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The Old BoysThe Decline and Rise of the Public School$
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David Turner

Print publication date: 2015

Print ISBN-13: 9780300189926

Published to Yale Scholarship Online: September 2015

DOI: 10.12987/yale/9780300189926.001.0001

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‘First-Character. Second-Physique. Third-Intelligence.’ 1828–1869

‘First-Character. Second-Physique. Third-Intelligence.’ 1828–1869

Chapter:
(p.91) Chapter Four ‘First-Character. Second-Physique. Third-Intelligence.’ 1828–1869
Source:
The Old Boys
Author(s):

David Turner

Publisher:
Yale University Press
DOI:10.12987/yale/9780300189926.003.0004

This chapter describes the British public school system from 1828 to 1869. The early Victorian period was marked by the efforts of reformers to save the public school movement. Ultimately, the movement not only survived but thrived. The 1820s, 1830s and beginning of the 1840s saw the foundation of many of what are now the leading public day schools, including the Edinburgh Academy, University College School, King's College School and the City of London School. By the middle of the Victoria era, public schools had introduced an education system which both provided a more general education and allowed for specialization in a wider range than previously. Moreover, facilities were modernized, sport organized, and the prefect structure systematized. The result was, on balance, a less brutal form of schooling. After centuries of decline they were, at least, on the road to improvement.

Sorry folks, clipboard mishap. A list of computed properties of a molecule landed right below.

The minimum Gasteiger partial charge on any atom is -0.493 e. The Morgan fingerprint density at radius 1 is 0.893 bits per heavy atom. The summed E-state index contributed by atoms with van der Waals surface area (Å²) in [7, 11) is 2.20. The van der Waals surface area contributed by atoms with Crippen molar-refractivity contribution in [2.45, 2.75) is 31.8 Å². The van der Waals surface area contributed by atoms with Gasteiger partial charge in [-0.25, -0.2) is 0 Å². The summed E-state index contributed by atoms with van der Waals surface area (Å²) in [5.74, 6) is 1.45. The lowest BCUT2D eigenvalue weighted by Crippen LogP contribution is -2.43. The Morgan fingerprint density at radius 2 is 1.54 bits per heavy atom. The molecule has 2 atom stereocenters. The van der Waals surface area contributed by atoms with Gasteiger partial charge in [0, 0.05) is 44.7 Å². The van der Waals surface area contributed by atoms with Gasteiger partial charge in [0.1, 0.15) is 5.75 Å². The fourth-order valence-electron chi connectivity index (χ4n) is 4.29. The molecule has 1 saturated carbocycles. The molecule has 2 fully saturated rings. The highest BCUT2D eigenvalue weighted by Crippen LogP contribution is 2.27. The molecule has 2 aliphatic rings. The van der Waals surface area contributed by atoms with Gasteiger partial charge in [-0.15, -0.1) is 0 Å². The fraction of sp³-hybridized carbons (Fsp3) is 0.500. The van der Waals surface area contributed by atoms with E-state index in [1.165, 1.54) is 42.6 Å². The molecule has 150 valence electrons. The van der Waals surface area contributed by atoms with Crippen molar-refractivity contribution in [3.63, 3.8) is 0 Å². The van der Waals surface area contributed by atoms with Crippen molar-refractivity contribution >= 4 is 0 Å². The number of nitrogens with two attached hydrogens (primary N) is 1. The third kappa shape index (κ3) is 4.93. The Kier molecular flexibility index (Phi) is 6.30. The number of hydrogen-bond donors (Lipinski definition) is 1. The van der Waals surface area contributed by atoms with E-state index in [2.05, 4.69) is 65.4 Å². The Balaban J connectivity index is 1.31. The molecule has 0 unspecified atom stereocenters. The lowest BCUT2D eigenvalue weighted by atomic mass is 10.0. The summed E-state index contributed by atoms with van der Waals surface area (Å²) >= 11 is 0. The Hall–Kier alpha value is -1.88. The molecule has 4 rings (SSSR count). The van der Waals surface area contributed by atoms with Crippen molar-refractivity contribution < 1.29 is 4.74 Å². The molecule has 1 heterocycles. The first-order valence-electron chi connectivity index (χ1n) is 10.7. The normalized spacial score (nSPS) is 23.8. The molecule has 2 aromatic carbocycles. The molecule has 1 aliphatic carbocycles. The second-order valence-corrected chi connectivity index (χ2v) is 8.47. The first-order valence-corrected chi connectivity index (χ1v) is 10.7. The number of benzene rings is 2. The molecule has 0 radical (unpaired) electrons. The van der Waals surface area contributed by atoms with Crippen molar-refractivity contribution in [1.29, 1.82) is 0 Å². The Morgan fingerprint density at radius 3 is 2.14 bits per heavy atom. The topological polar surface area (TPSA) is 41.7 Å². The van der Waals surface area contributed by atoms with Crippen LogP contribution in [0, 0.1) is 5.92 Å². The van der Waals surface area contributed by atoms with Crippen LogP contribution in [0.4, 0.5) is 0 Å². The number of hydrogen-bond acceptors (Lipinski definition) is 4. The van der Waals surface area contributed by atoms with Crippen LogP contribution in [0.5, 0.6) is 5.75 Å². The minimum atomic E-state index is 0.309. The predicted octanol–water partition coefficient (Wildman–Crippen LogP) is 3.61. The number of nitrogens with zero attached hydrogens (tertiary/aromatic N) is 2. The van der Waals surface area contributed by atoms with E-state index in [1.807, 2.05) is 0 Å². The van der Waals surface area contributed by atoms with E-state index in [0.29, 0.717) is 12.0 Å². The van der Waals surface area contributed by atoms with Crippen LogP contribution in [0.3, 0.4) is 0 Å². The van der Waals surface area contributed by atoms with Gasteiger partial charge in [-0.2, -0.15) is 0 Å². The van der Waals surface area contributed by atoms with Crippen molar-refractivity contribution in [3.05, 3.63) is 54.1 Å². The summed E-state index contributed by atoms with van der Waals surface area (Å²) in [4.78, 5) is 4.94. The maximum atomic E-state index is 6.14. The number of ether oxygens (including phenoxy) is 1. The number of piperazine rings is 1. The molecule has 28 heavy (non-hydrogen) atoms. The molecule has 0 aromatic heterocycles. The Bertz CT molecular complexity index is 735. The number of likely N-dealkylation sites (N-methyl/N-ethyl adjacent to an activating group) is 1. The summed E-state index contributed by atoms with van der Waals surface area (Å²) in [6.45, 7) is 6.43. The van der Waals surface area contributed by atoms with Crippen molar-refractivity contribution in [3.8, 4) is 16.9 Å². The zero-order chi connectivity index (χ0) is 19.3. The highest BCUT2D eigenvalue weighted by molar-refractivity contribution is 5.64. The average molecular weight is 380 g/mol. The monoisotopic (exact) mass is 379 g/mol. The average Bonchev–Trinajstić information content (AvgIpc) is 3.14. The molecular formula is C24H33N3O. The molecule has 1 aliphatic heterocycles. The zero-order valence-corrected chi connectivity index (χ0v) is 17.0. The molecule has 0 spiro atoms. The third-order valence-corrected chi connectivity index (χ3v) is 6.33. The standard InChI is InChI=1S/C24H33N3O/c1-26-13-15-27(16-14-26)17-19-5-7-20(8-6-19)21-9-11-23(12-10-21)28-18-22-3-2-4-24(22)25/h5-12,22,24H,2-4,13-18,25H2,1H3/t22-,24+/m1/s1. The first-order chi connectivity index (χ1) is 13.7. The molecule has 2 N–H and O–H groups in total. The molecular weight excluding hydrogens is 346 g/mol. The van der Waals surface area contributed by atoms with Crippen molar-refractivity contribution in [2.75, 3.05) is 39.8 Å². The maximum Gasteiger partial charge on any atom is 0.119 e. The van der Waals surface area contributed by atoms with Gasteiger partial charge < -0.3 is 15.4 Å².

Keywords:   British public schools, public school education, Victorian period, educational reform, public day schools, education system

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